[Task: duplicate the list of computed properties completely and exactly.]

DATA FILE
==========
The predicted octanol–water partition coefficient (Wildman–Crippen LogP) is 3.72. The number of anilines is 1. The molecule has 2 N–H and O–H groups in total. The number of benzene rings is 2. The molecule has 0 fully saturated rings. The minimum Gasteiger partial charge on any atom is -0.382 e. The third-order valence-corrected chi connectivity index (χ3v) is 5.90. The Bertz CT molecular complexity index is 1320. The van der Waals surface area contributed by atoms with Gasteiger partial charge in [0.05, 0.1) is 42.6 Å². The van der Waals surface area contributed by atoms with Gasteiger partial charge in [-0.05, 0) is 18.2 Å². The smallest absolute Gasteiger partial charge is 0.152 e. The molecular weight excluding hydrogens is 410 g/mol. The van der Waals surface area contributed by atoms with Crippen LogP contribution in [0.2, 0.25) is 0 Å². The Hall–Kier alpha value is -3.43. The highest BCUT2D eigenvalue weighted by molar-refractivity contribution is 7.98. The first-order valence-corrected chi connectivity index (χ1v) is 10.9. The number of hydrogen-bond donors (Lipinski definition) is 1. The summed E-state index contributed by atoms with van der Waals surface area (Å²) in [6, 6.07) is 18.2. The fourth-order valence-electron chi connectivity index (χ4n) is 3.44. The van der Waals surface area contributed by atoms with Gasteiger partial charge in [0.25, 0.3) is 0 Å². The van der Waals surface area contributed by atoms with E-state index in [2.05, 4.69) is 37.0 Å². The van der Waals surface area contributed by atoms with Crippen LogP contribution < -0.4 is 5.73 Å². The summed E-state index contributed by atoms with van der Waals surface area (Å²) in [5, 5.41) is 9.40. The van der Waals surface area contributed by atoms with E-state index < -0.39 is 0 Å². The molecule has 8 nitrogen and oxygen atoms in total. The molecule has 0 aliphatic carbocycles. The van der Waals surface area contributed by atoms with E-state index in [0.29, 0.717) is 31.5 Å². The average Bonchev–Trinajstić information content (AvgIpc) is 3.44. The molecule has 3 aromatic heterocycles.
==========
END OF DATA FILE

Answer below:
The predicted octanol–water partition coefficient (Wildman–Crippen LogP) is 3.72. The number of anilines is 1. The molecule has 2 N–H and O–H groups in total. The number of benzene rings is 2. The molecule has 0 fully saturated rings. The minimum Gasteiger partial charge on any atom is -0.382 e. The third-order valence-corrected chi connectivity index (χ3v) is 5.90. The Bertz CT molecular complexity index is 1320. The van der Waals surface area contributed by atoms with Gasteiger partial charge in [0.05, 0.1) is 42.6 Å². The van der Waals surface area contributed by atoms with Gasteiger partial charge in [-0.05, 0) is 18.2 Å². The smallest absolute Gasteiger partial charge is 0.152 e. The molecular weight excluding hydrogens is 410 g/mol. The van der Waals surface area contributed by atoms with Crippen LogP contribution in [0.2, 0.25) is 0 Å². The Hall–Kier alpha value is -3.43. The highest BCUT2D eigenvalue weighted by molar-refractivity contribution is 7.98. The first-order valence-corrected chi connectivity index (χ1v) is 10.9. The number of hydrogen-bond donors (Lipinski definition) is 1. The summed E-state index contributed by atoms with van der Waals surface area (Å²) in [6, 6.07) is 18.2. The fourth-order valence-electron chi connectivity index (χ4n) is 3.44. The van der Waals surface area contributed by atoms with Gasteiger partial charge in [0.25, 0.3) is 0 Å². The van der Waals surface area contributed by atoms with E-state index in [2.05, 4.69) is 37.0 Å². The van der Waals surface area contributed by atoms with Crippen LogP contribution < -0.4 is 5.73 Å². The summed E-state index contributed by atoms with van der Waals surface area (Å²) in [5, 5.41) is 9.40. The van der Waals surface area contributed by atoms with E-state index < -0.39 is 0 Å². The molecule has 8 nitrogen and oxygen atoms in total. The molecule has 0 aliphatic carbocycles. The van der Waals surface area contributed by atoms with E-state index in [0.29, 0.717) is 31.5 Å². The average Bonchev–Trinajstić information content (AvgIpc) is 3.44. The molecule has 3 aromatic heterocycles.